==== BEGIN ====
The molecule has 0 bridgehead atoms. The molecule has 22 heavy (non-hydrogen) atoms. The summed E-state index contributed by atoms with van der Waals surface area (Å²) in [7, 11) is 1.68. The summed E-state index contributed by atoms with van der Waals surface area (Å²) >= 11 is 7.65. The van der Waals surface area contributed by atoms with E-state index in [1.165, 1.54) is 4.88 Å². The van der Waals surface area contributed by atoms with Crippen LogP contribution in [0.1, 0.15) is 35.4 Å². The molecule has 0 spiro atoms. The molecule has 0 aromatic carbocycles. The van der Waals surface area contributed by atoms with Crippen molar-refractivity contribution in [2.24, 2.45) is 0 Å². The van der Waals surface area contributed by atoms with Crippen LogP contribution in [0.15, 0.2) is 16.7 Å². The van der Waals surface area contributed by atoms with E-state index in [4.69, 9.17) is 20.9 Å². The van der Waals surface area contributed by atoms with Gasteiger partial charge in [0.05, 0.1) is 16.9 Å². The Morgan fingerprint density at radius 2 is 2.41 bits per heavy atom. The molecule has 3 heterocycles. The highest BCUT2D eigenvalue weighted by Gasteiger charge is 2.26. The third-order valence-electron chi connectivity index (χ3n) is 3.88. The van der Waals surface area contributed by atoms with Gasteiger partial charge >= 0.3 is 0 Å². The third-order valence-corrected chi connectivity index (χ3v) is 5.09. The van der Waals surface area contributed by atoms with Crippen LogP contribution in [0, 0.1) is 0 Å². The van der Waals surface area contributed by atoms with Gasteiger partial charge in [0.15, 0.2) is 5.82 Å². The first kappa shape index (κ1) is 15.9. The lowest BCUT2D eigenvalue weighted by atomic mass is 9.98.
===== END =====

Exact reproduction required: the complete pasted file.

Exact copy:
The molecule has 0 bridgehead atoms. The molecule has 22 heavy (non-hydrogen) atoms. The summed E-state index contributed by atoms with van der Waals surface area (Å²) in [7, 11) is 1.68. The summed E-state index contributed by atoms with van der Waals surface area (Å²) >= 11 is 7.65. The van der Waals surface area contributed by atoms with E-state index in [1.165, 1.54) is 4.88 Å². The van der Waals surface area contributed by atoms with Crippen LogP contribution in [0.1, 0.15) is 35.4 Å². The molecule has 0 spiro atoms. The molecule has 0 aromatic carbocycles. The van der Waals surface area contributed by atoms with Crippen molar-refractivity contribution in [2.24, 2.45) is 0 Å². The van der Waals surface area contributed by atoms with Crippen LogP contribution in [0.15, 0.2) is 16.7 Å². The van der Waals surface area contributed by atoms with E-state index in [4.69, 9.17) is 20.9 Å². The van der Waals surface area contributed by atoms with Gasteiger partial charge in [0.05, 0.1) is 16.9 Å². The Morgan fingerprint density at radius 2 is 2.41 bits per heavy atom. The molecule has 3 heterocycles. The highest BCUT2D eigenvalue weighted by Gasteiger charge is 2.26. The third-order valence-electron chi connectivity index (χ3n) is 3.88. The van der Waals surface area contributed by atoms with Gasteiger partial charge >= 0.3 is 0 Å². The third-order valence-corrected chi connectivity index (χ3v) is 5.09. The van der Waals surface area contributed by atoms with Crippen LogP contribution in [0, 0.1) is 0 Å². The van der Waals surface area contributed by atoms with Gasteiger partial charge in [0.15, 0.2) is 5.82 Å². The first kappa shape index (κ1) is 15.9. The lowest BCUT2D eigenvalue weighted by atomic mass is 9.98.